It’s going to be a quiet Hogmanay for Clydebank-born Anne Lyden, that’s for sure. On January 1 she takes over as Director-General of the National Galleries of Scotland (NGS), the body which runs Edinburgh’s major public galleries – National, Portrait and Modern (actually two buildings separated by a busy road and an Anthony Gormley sculpture half buried in the pavement). A big job, and one which requires a clear vision and certainly a clear head.


Lyden, for the record, is the first woman in a role which to all intents and purposes dates back to 1859. In that respect she’s also a history maker. And on the sunlit uplands where the big beasts of Scotland’s cultural landscape graze, her appointment is another triumph for the distaff side after the arrivals of Nicola Benedetti to head up the Edinburgh International Festival, and Jenny Niven as new Edinburgh International Book Festival director. Not that it’s a competition or anyone is counting.


Two days after that announcement came the news that NGS’s long-awaited development project in north Edinburgh has finally received planning permission. Called The Art Works (snappier than its originally mooted title: the National Collections Facility) it will be sited in Granton and as well as offering community spaces it ims to house 120,000 items from the NGS collection plus the rich and culturally important Demarco Archive. It has long been without a permanent home, much to the chagrin of the man who amassed it, impresario extraordinaire Richard Demarco.

The Herald:

So it’s all change at NGS. Belfast-born Sir John Leighton, a 19th century specialist, leaves after 17 years in post. He’s to be replaced by a Glasgow University-educated Scot who is a photography specialist. There’s a major new storage and research facility planned with the potential to inject resources into an area of significant deprivation which is itself the subject of a £1.2 billion redevelopment project. Oh, and we also learned this week that London’s National Gallery is to loan to ours a rather special painting: Johannes Vermeer’s A Young Woman Standing At A Virginal. It was one of the centrepieces of Amsterdam’s blockbuster Vermeer exhibition earlier this year but it has never been exhibited in Scotland before. It goes on display in May. Quite a coup, no?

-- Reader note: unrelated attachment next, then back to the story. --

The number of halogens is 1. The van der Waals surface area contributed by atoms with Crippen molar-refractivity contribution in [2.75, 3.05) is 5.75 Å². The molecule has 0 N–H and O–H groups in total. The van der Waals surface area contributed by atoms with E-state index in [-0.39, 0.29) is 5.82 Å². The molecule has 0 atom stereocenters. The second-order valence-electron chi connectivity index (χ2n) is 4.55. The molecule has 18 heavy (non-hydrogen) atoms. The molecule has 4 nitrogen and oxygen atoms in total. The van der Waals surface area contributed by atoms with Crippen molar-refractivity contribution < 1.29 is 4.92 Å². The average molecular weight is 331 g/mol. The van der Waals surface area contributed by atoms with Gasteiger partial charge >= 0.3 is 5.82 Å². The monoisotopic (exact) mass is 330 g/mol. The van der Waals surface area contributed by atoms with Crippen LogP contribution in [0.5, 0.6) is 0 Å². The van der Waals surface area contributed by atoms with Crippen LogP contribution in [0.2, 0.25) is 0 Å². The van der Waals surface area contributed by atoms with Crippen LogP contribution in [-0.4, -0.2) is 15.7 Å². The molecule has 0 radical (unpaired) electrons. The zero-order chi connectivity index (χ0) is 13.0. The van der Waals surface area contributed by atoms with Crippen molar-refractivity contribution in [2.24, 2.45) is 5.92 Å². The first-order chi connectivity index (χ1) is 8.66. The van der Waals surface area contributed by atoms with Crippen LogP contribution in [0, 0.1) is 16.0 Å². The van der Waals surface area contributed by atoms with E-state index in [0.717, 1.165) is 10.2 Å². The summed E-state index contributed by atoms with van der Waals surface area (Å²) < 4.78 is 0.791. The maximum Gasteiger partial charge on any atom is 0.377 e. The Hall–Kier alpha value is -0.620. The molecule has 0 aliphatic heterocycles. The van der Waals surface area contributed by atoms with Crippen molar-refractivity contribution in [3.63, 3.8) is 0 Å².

And let’s not forget that in September NGS unveiled the new-look galleries in the National itself, finally pulling back the curtain on the building’s £38 million expansion and revamp – 12 new spaces, a rehanging of works from the collection, and the opening up of new vistas (literally as well as metaphorically: there are windows now). That the extension went over time and over budget is a given, of course. If you want the numbers, the original estimate back in 2018 was for it to cost £22 million. But it’s there now and on the whole people seem to like it. “Fantastic” was the opinion of one visitor – a certain Angus Robertson MSP, currently Cabinet Secretary for the Constitution, External Affairs and Culture.


That’s not to say Ms Lyden and NGS don’t have their challenges. It’s all very well borrowing a Vermeer and having a whizz-bang new storage and research facility, but where there is a clear appetite for modern art and modern artists – see the success of the National’s current Grayson Perry exhibition – it’s obvious the national collection can’t remain in stasis. Nobody expects NGS to purchase the next Picasso which comes up at auction. But with a new gallery ‘wing’ devoted essentially to Scotland’s idea of itself, you can’t ignore the faces pressed up against the glass: the successful, mid-career Scottish artists whose work might one day grace those same walls. Will there be cash available to buy their works and secure them for the nation?


It’s hard to see it in the current financial climate. Post-Covid, the galleries were carrying a £200,000 deficit and it has taken a nail-chewing length of time for visitor numbers to recover to pre-pandemic levels. And though the Scottish Government’s so-called grant in aid funding to NGS (a little over £17 million in 2021-22) looks fairly safe, the executive’s recent U-turn on its U-turn – it axed £6.6 million in arts funding, re-instated it, then cut it again – means Ms Lyden takes over at a time when money is tight across the sector. Museums Galleries Scotland, the body representing the museum sector, has warned of “a hollowing out of museum services” in the teeth of such cuts, and if anyone is buying the government’s claim that it will more than double funding to the arts and culture sector in the next five years they’re outnumbered by the ones going: ‘Aye, right.’